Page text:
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After using the Rogue Echo Bike for over a year now both in a home gym setting as well as commercial gym, we confidently stand behind our initial findings. The Echo Bike is the best air bike for most people. See the update here.
The Assault AirBike is the reigning champ in the air bike space. Although it's never been our favorite option (the Schwinn AD Pro is superior, and the Xebex Air Bike is similar at a lower price), it's been the most adopted option among the general public, especially CrossFit athletes & Affiliates.
The big difference, which I will detail further, later in the review is the drive systems. The Assault AirBike uses the drive system that has been used since the creation of the satan's tricycle (Schwinn Airdyne), and that is a chain-driven system. The Rogue Echo Bike utilizes the same drive system as our previous top pick, the Schwinn Airdyne Pro, which is a belt-drive system.
Although we prefer the weight of the Echo Bike, it does take up a bit more space than the Assault AirBike. That said, the extra space is minimal and would only matter to those who are using the machine in VERY tight quarters, which if that were the case, I'd probably suggest a different form of conditioning equipment.
In typical Rogue Fashion, everything on the Echo Bike is coated in their signature black powder-coat. This will allow the bike to fit in with most people's equipment and last a long time. However, the powder-coat also shows marks pretty easily, so be aware.
The Assault Bike was the best option, but as you'll read in this review, it's been blown away by the Echo Bike. The main reason we'd suggest to buy the Assault Bike is if you're planning on competing in the CrossFit Games, but even then, we don't foresee it being used in the games much longer considering Rogue is the Official Equipment Sponsor.
The Rogue Echo Bike is the first piece of conditioning equipment made by Rogue Fitness. Sure, they have sleds, and plyo-boxes that can be used for conditioning, but never before have they come up with their own machine for conditioning.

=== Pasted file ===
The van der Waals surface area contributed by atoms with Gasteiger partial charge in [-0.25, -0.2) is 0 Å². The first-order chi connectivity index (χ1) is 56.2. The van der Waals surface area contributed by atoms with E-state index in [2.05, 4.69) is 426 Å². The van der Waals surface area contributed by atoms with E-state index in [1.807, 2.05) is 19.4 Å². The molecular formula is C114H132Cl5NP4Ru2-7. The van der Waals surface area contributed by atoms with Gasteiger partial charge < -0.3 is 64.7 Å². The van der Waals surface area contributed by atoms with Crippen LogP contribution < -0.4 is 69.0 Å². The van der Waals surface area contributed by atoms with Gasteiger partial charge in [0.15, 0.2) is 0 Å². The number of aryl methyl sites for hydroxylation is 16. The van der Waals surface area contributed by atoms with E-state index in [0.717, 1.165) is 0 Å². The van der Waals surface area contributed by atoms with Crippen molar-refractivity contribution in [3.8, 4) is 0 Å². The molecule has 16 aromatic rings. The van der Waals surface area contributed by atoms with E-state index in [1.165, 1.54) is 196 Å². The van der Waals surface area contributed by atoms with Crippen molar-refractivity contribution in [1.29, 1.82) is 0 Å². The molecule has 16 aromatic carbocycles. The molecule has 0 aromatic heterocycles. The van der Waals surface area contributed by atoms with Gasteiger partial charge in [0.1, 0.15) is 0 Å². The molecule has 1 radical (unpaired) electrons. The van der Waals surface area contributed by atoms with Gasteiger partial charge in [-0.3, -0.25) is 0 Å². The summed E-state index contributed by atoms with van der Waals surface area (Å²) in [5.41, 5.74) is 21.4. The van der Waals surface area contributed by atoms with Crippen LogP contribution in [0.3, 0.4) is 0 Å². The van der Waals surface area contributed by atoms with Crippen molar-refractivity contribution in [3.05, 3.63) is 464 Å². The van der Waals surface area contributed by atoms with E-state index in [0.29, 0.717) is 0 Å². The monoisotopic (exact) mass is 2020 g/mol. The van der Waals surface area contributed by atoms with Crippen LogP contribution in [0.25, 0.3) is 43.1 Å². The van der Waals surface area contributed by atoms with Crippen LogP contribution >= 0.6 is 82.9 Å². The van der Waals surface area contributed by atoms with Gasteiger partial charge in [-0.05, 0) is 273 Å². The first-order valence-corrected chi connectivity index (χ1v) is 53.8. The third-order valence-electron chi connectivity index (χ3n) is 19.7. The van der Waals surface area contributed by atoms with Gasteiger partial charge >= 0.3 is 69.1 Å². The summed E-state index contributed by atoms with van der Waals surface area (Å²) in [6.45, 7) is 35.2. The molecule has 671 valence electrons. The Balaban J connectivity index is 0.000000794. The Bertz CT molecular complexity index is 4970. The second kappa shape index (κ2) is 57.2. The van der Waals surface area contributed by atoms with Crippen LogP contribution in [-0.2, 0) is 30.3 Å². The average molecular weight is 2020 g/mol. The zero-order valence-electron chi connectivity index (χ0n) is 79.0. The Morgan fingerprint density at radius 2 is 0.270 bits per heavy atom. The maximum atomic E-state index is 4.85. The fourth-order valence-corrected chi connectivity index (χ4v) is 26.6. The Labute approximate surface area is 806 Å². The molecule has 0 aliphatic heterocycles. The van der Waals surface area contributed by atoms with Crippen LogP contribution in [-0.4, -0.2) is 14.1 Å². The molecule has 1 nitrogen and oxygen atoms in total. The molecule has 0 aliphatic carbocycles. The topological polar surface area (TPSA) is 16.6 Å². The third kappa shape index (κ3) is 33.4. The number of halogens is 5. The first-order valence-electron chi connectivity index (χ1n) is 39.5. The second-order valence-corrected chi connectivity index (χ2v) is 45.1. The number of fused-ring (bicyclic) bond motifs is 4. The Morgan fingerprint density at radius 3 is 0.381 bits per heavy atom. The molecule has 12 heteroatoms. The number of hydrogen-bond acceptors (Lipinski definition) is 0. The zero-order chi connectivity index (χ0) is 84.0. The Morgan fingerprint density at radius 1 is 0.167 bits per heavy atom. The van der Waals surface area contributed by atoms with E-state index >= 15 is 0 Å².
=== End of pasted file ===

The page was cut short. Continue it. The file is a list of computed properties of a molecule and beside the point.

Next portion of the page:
This decision by Rogue is much more immense than many realize.
Previous to the Rogue Echo Bike, Rogue stuck pretty close to what they did well – strength training equipment. On their marketplace, they offer all of their equipment alongside the equipment of competitors. Companies who manufactured conditioning machines didn't have much to worry about. This means companies like LifeCore Fitness (the creators of the Assault AirBike) Concept 2, TrueForm, etc. had a hold on the market and even received quite a bit of marketing directly from Rogue Fitness.
Now, I don't foresee Rogue attempting to compete with Concept 2, but I would not be surprised to see a Rogue Treadmill in the near future.
Fortunately for the consumer, Rogue Fitness' first step into the conditioning machine market is a strong one. The Rogue Echo Bike is one of the best air bikes currently available at any price, and it just so happens that it's one of the least expensive among the top of the line options. Unfortunately for the manufacturers, the Echo Bike will force greater innovation, dedication to quality control, and tighter profit margins.
Although the Rogue Echo Bike will be most oft compared to the Assault AirBike, the air bike it's actually most similar to is the Schwinn Airdyne Pro. We were big fans of the Schwinn Airdyne Pro and still are. In fact, we view the Rogue Echo Bike and Schwinn Airdyne Pro as very similar bikes with only minor differences. This said, we believe the Rogue Echo Bike wins out mainly based on its price.
The reason the Schwinn Airdyne Pro and Rogue Echo Bike are so similar is largely due to their belt-driven systems.
Nearly every air bike ever made, up to the release of the Schwinn Airdyne Pro used a chain-drive system. Chain-drives often leak energy (there's a gap between pedaling and moving the fan), require lubing and adjustment, and are much louder than the new belt-drive systems.
The belt-drive employed by Rogue Fitness uses a similar belt to what is used in automobiles. These belts can stand up to just about anything you can throw at them, and they make hardly any noise. In fact, when using the Rogue Echo Bike, the only real sound you hear is wind ripping against the fan blades, similar to a high-powered fan.
The fact that very little noise outside of the wind is produced by the Rogue Echo Bike is pretty remarkable. You have to remember, in order to make the Echo Bike as beefy and sturdy as it is, there is a lot of metal used. When using older Schwinn Airdyne's like the AD4 and the Assault AirBike, I typically gave the excuse that they creaked and produced lots of noise due to their mostly metal construction. However, the Rogue Echo Bike is made of nearly all metal and produces virtually no noise.